Can someone debunk this George Washington quote?

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TemplarJLS

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"All Freemasonry should be disbanded in America because our organization has been infiltrated by the Illuminati and they have bad intention for America and the World"
 
"All Freemasonry should be disbanded in America because our organization has been infiltrated by the Illuminati and they have bad intention for America and the World"

Could you at least give some context here? Where does it appear? What's the earliest you can find? Is there any evidence it is real?
 
Could you at least give some context here? Where does it appear? What's the earliest you can find? Is there any evidence it is real?

It didn't match any Google Book results, and when I search for the quote, all I get is this Yahoo Answers page:

https://br.answers.yahoo.com/question/index?qid=20101012150743AAe5yn8

Of course the best anwers says they never heard of the quote either.

One of the answerd said this:

"Well, it's not George Washington. I've read just about everything he wrote and there's nothing mystical in his words. My first impression when I read this, is that it doesn't sound like Washington at all. The Illuminati were a Bavarian (German) group that hoped to take over the world. They had nothing to do with the Masons or with America's Founders. This is just another one of those fake statements that usually spring up on conspiracy websites."

I guess it's safe to say the quote never existed.
 
all I get is this Yahoo Answers page:

I get
External Quote:
Regarding the quote: Googling the quote results in 2 entries from InfoWars and 1 from dprogram.net, so I believe it safe to say they're full of it. George Washington had a Masonic funeral, so I don't believe he renounced the Fraternity.

To quote George Washington in a letter to G.W. Snyder, 25SEP1798:
I believe notwithstanding, that none of the Lodges in this Country are contaminated with the principles ascribed to the Society of the Illuminati.

http://memory.loc.gov/cgi-bin/query/r?ammem/mgw:@field(DOCID+@lit(gw360346))
You'll note that my quote is from an actual letter from George Washington, located at the Library of Congress, not some conspiracy theorist website.
http://www.ar15.com/archive/topic.html?b=1&f=5&t=860155

and a letter oct 24, 1798 14 months before he died.


Although I see no evidence GW said those particular words, I stumbled across this link which is interesting if true. I did not fact check any of the facts on this link though.

External Quote:

In 1798, an English scientist and inventor named John Robinson wroteProofs of a Conspiracy against all the Religions and Governments of Europe, carried on in the secret meetings of Freemasons, Illuminati and Reading Societies.

In 1803, Jesuit priest Abbe Agustin Barruel wroteMemoirs, Illustrating the History of Jacobinism. Both authors disliked the French Revolution, and so they blamed it on a small group of conspirators: the “Illuminati”.

Robinson and Barruel argued that the Order of Illuminists didn’t really disband in 1787, but only went underground. They claimed this “Illuminati” had secretly plotted and carried out the French Revolution, and were still hiding in Masonic lodges, planning to overthrow governments in Europe and America. Robinson and Barruel disliked revolution, and they didn’t think it was possible for millions of people to mobilize together and change the conditions of their lives.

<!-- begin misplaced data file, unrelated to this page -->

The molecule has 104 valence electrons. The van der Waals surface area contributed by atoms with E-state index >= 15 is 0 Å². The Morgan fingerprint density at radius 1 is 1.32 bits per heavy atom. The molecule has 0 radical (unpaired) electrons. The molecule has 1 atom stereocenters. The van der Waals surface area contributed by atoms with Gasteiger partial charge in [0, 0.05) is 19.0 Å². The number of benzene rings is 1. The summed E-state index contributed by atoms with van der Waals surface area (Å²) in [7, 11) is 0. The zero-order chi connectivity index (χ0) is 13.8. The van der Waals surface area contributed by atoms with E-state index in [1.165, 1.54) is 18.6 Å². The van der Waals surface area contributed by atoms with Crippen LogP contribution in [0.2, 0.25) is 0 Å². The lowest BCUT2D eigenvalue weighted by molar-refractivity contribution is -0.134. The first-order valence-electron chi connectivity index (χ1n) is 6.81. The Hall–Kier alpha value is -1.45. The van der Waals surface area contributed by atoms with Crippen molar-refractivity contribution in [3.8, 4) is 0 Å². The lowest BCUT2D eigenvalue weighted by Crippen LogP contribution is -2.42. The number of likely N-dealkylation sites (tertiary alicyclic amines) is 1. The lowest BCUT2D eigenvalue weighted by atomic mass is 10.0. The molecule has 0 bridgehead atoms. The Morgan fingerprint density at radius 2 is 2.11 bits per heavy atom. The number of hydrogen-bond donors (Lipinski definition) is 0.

To them, ordinary people weren’t organized or smart enough to pull it off. They needed to be guided like sheep by an elite group. In this way, Robinson and Barruel’s original Illuminati theory was a kind of conservative myth, used to make sense of a social reality its authors found confusing and scary.

Today’s Illuminati theory follows the same pattern. Even poor people who draw on Illuminati theory, who might otherwise sympathize with protest movements, often view movements as secret ploys by the Illuminati to cause trouble. https://libcom.org/library/how-overthrow-illuminati
 
The general tone of the quote is not incompatible with actual American politics, but not really in Washington's time. It was quite the conspiracy theory in the 1800s.

http://en.wikipedia.org/wiki/Anti-Masonic_Party
External Quote:
The Anti-Masonic Party was formed in upstate New York in 1828.[2] Anti-Masons were opponents of Freemasonry, believing that it was a corrupt and elitistsecret society which was attempting to rule the country in defiance of republican principles.[3] During a period of social upheaval caused by the Industrial Revolution and westward migration, community and family relationships weakened, causing many people to become skeptical of government and other longstanding institutions. Since Masonic lodges were a stable institution, and because many Masons were active in government and business and were prominent in society, Freemasonry was an obvious target for critics and skeptics.

The opponents of Freemasonry formed a political party after the Morgan affair convinced them the Masons were murdering men who spoke out against them. This key episode was the mysterious 1826 disappearance of William Morgan, a Freemason of Batavia, New York. Morgan had been a member of the lodge in Rochester, New York, but was denied admission in Batavia.[5] He intended to retaliate by publishing a book detailing the supposed secrets of Masonry's initiation rituals. When his intentions became known to the Batavia lodge, an attempt was made to burn down the business of the printer who planned to publish Morgan's book.[6] In September 1826 Morgan was arrested on flimsy allegations of theft in an effort to prevent publication of his book by keeping him in jail. The individual who intended to publish Morgan's book paid his bail, and he was released from custody. Shortly afterwards, Morgan disappeared
 
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